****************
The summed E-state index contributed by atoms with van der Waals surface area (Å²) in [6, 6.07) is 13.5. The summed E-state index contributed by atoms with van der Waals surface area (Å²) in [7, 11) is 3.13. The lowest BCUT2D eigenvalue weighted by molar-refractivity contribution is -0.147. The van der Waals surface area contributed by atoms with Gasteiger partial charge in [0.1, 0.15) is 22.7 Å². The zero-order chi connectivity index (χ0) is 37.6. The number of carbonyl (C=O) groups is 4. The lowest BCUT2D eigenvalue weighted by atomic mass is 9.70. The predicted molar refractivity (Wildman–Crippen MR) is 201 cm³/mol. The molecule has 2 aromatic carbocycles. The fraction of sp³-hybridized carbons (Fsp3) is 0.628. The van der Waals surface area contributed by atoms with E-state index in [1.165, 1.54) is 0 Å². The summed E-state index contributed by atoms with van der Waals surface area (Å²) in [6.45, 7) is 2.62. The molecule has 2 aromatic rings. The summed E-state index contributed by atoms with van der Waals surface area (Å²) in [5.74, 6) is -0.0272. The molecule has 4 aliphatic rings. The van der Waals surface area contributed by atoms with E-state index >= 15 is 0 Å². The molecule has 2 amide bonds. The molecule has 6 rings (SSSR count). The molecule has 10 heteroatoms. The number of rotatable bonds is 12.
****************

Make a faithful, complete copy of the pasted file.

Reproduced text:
The summed E-state index contributed by atoms with van der Waals surface area (Å²) in [6, 6.07) is 13.5. The summed E-state index contributed by atoms with van der Waals surface area (Å²) in [7, 11) is 3.13. The lowest BCUT2D eigenvalue weighted by molar-refractivity contribution is -0.147. The van der Waals surface area contributed by atoms with Gasteiger partial charge in [0.1, 0.15) is 22.7 Å². The zero-order chi connectivity index (χ0) is 37.6. The number of carbonyl (C=O) groups is 4. The lowest BCUT2D eigenvalue weighted by atomic mass is 9.70. The predicted molar refractivity (Wildman–Crippen MR) is 201 cm³/mol. The molecule has 2 aromatic carbocycles. The fraction of sp³-hybridized carbons (Fsp3) is 0.628. The van der Waals surface area contributed by atoms with E-state index in [1.165, 1.54) is 0 Å². The summed E-state index contributed by atoms with van der Waals surface area (Å²) in [6.45, 7) is 2.62. The molecule has 2 aromatic rings. The summed E-state index contributed by atoms with van der Waals surface area (Å²) in [5.74, 6) is -0.0272. The molecule has 4 aliphatic rings. The van der Waals surface area contributed by atoms with E-state index >= 15 is 0 Å². The molecule has 2 amide bonds. The molecule has 6 rings (SSSR count). The molecule has 10 heteroatoms. The number of rotatable bonds is 12.